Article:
Wednesday, June 29, 2005


Flying Lesson #33

Today we did short-field and soft-field takeoffs and landings. All the flying books and lesson plans lump these subjects together, but they really don't have much in common except that they are not "normal" takeoffs and landings. My advice to flying instructors everywhere would be to treat them as totally different subjects, not to be covered at the same time.

Short-field takeoffs and landings are, as the name implies, for runways that are too short to allow normal takeoffs and landings. In the short-field landing technique, precision is important: one must try to land at the minimum possible speed at a precise location on the runway. After touching down, the pilot immediately retracts the flaps (to put as much weight on the main gear as possible) and uses the brakes to come to a stop in as short a distance as possible while remaining under control. A short-field takeoff is much like a normal takeoff except that flaps are extended and lift-off is made at a lower-than-normal speed.

Soft-field takeoffs and landings are for operations on grass strips and other runways that are not nicely paved. The basic principle here is to keep as much weight on the wings and off the ground as possible. In a short-field landing, the pilot flies onto the runway while still under power and gradually reduces the power while the plane slows down, keeping the nose wheel off the ground as long as possible to avoid having it get stuck in a rut. The short-field takeoff reverses this, getting the weight off the nose and getting the plane up into ground effect before accelerating to the full speed needed to climb.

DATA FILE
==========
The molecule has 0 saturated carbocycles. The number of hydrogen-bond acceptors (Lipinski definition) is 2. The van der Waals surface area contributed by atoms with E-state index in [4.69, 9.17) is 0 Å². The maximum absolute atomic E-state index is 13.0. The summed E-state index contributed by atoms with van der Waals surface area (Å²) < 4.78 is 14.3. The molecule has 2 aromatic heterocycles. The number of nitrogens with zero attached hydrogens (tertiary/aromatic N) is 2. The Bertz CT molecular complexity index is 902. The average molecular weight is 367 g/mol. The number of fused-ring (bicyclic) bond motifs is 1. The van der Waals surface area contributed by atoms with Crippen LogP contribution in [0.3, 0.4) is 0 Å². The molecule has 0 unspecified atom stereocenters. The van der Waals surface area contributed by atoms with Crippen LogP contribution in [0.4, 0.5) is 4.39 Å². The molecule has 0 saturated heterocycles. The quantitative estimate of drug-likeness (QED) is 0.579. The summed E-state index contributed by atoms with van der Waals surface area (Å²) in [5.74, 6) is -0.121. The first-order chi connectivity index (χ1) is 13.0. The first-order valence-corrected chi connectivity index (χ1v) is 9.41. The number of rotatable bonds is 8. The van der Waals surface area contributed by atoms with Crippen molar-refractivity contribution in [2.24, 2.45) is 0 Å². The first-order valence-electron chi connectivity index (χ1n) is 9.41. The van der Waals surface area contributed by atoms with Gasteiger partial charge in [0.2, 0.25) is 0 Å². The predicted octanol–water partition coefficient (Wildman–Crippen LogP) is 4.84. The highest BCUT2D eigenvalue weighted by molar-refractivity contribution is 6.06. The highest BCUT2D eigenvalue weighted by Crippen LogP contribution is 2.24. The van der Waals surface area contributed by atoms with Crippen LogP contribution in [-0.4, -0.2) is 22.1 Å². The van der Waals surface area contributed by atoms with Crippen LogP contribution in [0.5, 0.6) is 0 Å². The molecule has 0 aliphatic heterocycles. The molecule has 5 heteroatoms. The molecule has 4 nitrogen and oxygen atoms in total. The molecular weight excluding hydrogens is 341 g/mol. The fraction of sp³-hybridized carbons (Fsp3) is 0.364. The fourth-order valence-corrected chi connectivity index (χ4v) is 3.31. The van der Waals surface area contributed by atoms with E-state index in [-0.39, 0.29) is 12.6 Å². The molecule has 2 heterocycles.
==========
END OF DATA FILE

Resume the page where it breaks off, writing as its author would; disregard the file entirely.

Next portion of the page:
For all these kinds of takeoffs and landings, one also practices clearing tall imaginary obstacles at the ends of the runways. I suppose there are fields somewhere where the obstacles are not imaginary, but I have yet to see them myself. If I do ever see tall trees at the end of a really short runway, I'm just going to turn around and go home; I'm not going to test my technique.

Landing practice is discouraged at PDK, so we flew up to Cherokee Country airport (47A). Visibility wasn't very good today (about 7 miles), and the PDK VOR was inoperative, so finding our way to 47A was a little more challenging than usual, but we did find it. I've done touch-and-goes before, but today was the first time I've done stop-and-goes—making a short-field landing to a complete stop, then performing a short-field takeoff on the remaining runway. So now I know the runways I've been using are about twice as long as I really need.

I didn't do so well on the soft-field landing attempts. Having that little bit of extra power caused me to balloon up in the flare. I'm sure I'll do better after a little more practice. For the other types of landings, I think I did OK for a first-timer. Next time, we're going to be landing at an actual grass field, which will make things interesting.

Logged today: 1.5 hours dual in N4363D, with 5 takeoffs and 5 landings.

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